Title: Simon Called Peter
Author: Robert Keable
Release Date: January 3, 2005 [EBook #14579]
Character set encoding: ASCII
*** Start of this project gutenberg EBOOK Simon called Peter ***
Produced by Juliet Sutherland, Mary Meehan, and the
Author of “The drift of pinions,” “Standing by,” Etc.
THIS BOOK IS DEDICATED TO JULIE
She never lived, maybe, but it is truer to say that she never dies. Nor shall she ever die. One may believe in God, though He is hard to find, and in Women, though such as Julie are far to seek.
THE AUTHOR TO THE READER
The glamour of no other evil thing is stronger than the glamour of war. It would seem as if the cup of the world’s sorrow as a result of war had been filled to the brim again and again, but still a new generation has always been found to forget. A new generation has always been found to talk of the heroisms that the divine in us can manifest in the mouth of hell and to forget that so great a miracle does not justify our creation of the circumstance.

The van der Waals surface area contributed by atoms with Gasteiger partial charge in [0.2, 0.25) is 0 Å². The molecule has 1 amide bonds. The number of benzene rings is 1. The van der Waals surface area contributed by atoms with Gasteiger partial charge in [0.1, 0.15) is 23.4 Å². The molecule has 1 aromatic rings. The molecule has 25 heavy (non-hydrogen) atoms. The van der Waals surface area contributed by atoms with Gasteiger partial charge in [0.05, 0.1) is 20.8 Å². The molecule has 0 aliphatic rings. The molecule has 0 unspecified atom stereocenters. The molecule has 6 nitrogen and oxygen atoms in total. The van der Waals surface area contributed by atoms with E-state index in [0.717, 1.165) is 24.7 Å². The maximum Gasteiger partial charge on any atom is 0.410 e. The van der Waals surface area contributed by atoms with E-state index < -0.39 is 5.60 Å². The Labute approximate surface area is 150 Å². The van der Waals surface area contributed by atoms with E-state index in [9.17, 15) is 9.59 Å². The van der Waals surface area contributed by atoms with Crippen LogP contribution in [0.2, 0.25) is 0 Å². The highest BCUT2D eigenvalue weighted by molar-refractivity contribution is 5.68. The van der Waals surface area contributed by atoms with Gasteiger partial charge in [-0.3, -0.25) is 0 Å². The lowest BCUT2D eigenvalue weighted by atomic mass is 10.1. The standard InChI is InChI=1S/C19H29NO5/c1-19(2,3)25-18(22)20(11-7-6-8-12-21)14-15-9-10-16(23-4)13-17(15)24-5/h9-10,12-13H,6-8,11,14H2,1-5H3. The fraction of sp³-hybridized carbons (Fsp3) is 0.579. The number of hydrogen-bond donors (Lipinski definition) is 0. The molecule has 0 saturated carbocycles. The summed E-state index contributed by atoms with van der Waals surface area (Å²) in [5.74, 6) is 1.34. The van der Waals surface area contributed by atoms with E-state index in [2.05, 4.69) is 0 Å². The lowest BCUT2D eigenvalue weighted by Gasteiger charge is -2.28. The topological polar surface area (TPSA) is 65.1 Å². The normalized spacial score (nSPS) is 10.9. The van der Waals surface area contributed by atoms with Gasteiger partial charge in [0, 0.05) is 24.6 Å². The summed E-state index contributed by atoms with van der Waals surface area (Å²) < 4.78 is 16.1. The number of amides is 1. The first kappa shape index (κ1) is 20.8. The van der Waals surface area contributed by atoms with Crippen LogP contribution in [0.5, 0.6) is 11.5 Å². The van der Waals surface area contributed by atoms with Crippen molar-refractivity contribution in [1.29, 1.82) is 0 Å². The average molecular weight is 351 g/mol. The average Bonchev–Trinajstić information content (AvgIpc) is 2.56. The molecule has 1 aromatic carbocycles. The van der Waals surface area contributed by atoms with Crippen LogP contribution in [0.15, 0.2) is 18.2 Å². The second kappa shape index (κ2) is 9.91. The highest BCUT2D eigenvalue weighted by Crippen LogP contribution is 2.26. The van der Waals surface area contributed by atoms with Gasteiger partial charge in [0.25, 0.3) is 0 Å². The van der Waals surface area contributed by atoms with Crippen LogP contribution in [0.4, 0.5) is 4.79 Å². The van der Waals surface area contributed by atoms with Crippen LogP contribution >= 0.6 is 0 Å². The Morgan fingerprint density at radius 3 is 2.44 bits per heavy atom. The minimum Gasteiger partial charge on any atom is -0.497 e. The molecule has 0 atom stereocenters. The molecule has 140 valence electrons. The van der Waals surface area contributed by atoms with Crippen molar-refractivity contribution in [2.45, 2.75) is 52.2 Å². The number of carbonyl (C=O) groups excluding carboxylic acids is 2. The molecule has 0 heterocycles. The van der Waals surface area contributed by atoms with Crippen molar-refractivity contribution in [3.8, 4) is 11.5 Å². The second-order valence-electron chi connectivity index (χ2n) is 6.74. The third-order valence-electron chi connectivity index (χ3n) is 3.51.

Yet if ever war came near to its final condemnation it was in 1914-1918. Our comrades died bravely, and we had been willing to die, to put an end to it once and for all. Indeed war-weary men heard the noise of conflict die away on November 11, 1918, thinking that that end had been attained. It is not yet three years ago; a little time, but long enough for betrayal.
Long enough, too, for the making of many books about it all, wherein has been recorded such heroisms as might make God proud and such horror as might make the Devil weep. Yet has the truth been told, after all? Has the world realized that in a modern war a nation but moves in uniform to perform its ordinary tasks in a new intoxicating atmosphere? Now and again a small percentage of the whole is flung into the pit, and, for them, where one in ten was heavy slaughter, now one in ten is reasonable escape. The rest, for the greater part of the time, live an unnatural life, death near enough to make them reckless and far enough to make them gay. Commonly men and women more or less restrain themselves because of to-morrow; but what if there be no to-morrow? What if the dice are heavily weighted against it? And what of their already jeoparded restraint when the crisis has thrown the conventions to the winds and there is little to lighten the end of the day?